I did something stupid recently.
Have you ever done anything stupid? Like, you knew it was going to be a bad idea, even before you did it, but you did it anyway? Well, that’s what I did. I justified my “bad idea” by calling it an experiment: “If I do this, I’ll just see what happens and I’ll learn from it and it’ll be cool.”
It wasn’t cool.
Not cool, at all.
What did I do that was so stupid? I ate carbs.
Ok, I can almost hear you rolling your eyes at me… BUT, I have to explain why carbs are a stupid idea for me.
I don’t villainize carbs. I don’t think carbs are evil. I love carbs; I want to be carbs… the problem is, I have a chemical reaction to carbs that results in an “altered mental/emotional status.” More accurately, sugar carbs result in panic attacks and starchy carbs result in depression. Put ‘em both together and I get into suicidal territory. Yes, my reaction to carbs is that drastic; I’m not exaggerating here. I’ve tested this over and over and over – and always with the same result. Sometimes the reaction happens within a few hours and sometimes it doesn’t show up for a few days, but it always shows up.
This is just one reason a low-carb diet, like a ketogenic diet, has been so helpful for me, because it all but eliminates my drastic mood swings. Life still has its ups and downs, but I regulate my moods and thoughts SO much better while eating Ketogenically.
So, for the last seven-eight months I’ve been following a ketogenic diet (carbs under 20-30 grams per day, protein based on lean body mass, and fat to round out my calorie needs). I certainly haven’t been “perfect” with it – I’ve had my moments of “carb-loading,” i.e., binge eating, but this time was different. I had bread or sugar carbs EVERY DAY for a week.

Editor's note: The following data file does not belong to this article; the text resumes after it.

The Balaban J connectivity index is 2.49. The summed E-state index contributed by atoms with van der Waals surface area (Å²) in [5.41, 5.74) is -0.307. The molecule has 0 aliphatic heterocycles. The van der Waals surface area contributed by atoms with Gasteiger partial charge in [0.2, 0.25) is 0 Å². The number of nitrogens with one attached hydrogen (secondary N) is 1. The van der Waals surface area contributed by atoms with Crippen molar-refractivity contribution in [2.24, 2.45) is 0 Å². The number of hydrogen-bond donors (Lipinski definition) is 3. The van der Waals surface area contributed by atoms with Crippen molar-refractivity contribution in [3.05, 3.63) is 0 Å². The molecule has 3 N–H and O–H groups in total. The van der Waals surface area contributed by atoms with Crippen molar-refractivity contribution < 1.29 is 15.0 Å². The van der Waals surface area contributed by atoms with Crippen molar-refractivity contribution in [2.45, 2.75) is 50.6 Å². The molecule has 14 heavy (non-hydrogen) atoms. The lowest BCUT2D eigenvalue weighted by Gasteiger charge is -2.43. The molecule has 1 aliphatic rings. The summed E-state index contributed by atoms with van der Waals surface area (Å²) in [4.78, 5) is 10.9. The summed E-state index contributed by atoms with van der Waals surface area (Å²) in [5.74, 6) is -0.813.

So, so stupid.
For the first 3-4 days I was in heaven – tons ’o carbs and no backlash. I thought, “hey, I’m cured; I can totally have carbs now.” But about day 4 is when the cravings started and the “willpower” began to run out. I know the difference between physical hunger and “emotional” hunger and I was becoming emotionally hungry all the time! One poor decision led to another and I just kept eating more and more carbs… Then the nightmares started; waking up in the middle of the night with my heart racing and sweaty from fear/panic; or rising in the morning with a feeling of dread – that if I got out of bed, something bad was going to happen. Then came the depression. Everything in my life seemed bad, wrong, insufficient, an unsolvable problem, hopeless, helpless, like nothing would ever be okay – like I would never be okay. I became angry and annoyed by the slightest things and somehow, I just couldn’t shake hating myself for all of this. After all, I was the stupid one who ate all the carbs. I knew it was a bad idea, but I did it anyway.
I mean, haven’t I lost 70-ish pounds eating low-carb? Yep, I sure have. So haven’t I “earned” the right to spend a week eating whatever the hell I want? Erm… that’s a tough one. I think the problem with that question is in the idea that I can somehow “earn” bad food. Is that the relationship with food that I want? To be “good” so that I can earn the right to be “bad?” And by bad I just mean throw caution to the wind and fly off the nutritional rails… No, of course not! No one “earns” the right to be bad! It’s probably a bad idea (irony intended) to “moralize” food into “good” or “bad” camps, because – for me, anyway – it's too easy for it to become a reflection of who I am as an individual; i.e., I ate “bad” food, therefore I am a “bad” person.